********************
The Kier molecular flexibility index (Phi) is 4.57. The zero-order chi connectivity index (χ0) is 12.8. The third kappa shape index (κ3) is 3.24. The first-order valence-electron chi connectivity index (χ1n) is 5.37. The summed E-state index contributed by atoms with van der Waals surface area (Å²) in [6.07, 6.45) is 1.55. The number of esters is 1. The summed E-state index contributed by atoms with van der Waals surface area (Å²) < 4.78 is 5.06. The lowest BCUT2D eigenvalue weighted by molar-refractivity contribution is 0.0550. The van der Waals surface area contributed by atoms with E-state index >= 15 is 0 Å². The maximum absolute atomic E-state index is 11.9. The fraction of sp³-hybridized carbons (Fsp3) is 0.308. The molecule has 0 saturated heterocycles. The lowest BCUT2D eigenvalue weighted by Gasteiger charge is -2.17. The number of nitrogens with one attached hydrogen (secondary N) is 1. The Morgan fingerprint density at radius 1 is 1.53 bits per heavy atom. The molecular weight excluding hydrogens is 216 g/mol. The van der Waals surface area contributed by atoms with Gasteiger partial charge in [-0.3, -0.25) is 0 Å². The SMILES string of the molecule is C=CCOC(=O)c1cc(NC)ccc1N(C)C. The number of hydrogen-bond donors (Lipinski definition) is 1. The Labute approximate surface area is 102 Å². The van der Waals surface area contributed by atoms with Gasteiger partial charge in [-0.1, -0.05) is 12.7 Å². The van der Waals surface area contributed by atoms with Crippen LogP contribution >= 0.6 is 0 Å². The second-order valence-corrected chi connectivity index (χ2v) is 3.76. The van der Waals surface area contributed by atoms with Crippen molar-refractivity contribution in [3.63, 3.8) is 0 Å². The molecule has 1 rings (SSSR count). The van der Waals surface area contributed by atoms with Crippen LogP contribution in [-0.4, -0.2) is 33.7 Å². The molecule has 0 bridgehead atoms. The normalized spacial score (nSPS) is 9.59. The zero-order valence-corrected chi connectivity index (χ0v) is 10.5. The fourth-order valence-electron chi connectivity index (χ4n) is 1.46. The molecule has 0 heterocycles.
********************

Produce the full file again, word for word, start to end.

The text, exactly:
The Kier molecular flexibility index (Phi) is 4.57. The zero-order chi connectivity index (χ0) is 12.8. The third kappa shape index (κ3) is 3.24. The first-order valence-electron chi connectivity index (χ1n) is 5.37. The summed E-state index contributed by atoms with van der Waals surface area (Å²) in [6.07, 6.45) is 1.55. The number of esters is 1. The summed E-state index contributed by atoms with van der Waals surface area (Å²) < 4.78 is 5.06. The lowest BCUT2D eigenvalue weighted by molar-refractivity contribution is 0.0550. The van der Waals surface area contributed by atoms with E-state index >= 15 is 0 Å². The maximum absolute atomic E-state index is 11.9. The fraction of sp³-hybridized carbons (Fsp3) is 0.308. The molecule has 0 saturated heterocycles. The lowest BCUT2D eigenvalue weighted by Gasteiger charge is -2.17. The number of nitrogens with one attached hydrogen (secondary N) is 1. The Morgan fingerprint density at radius 1 is 1.53 bits per heavy atom. The molecular weight excluding hydrogens is 216 g/mol. The van der Waals surface area contributed by atoms with Gasteiger partial charge in [-0.3, -0.25) is 0 Å². The SMILES string of the molecule is C=CCOC(=O)c1cc(NC)ccc1N(C)C. The number of hydrogen-bond donors (Lipinski definition) is 1. The Labute approximate surface area is 102 Å². The van der Waals surface area contributed by atoms with Gasteiger partial charge in [-0.1, -0.05) is 12.7 Å². The van der Waals surface area contributed by atoms with Crippen LogP contribution >= 0.6 is 0 Å². The second-order valence-corrected chi connectivity index (χ2v) is 3.76. The van der Waals surface area contributed by atoms with Crippen molar-refractivity contribution in [3.63, 3.8) is 0 Å². The molecule has 1 rings (SSSR count). The van der Waals surface area contributed by atoms with Crippen LogP contribution in [-0.4, -0.2) is 33.7 Å². The molecule has 0 bridgehead atoms. The normalized spacial score (nSPS) is 9.59. The zero-order valence-corrected chi connectivity index (χ0v) is 10.5. The fourth-order valence-electron chi connectivity index (χ4n) is 1.46. The molecule has 0 heterocycles.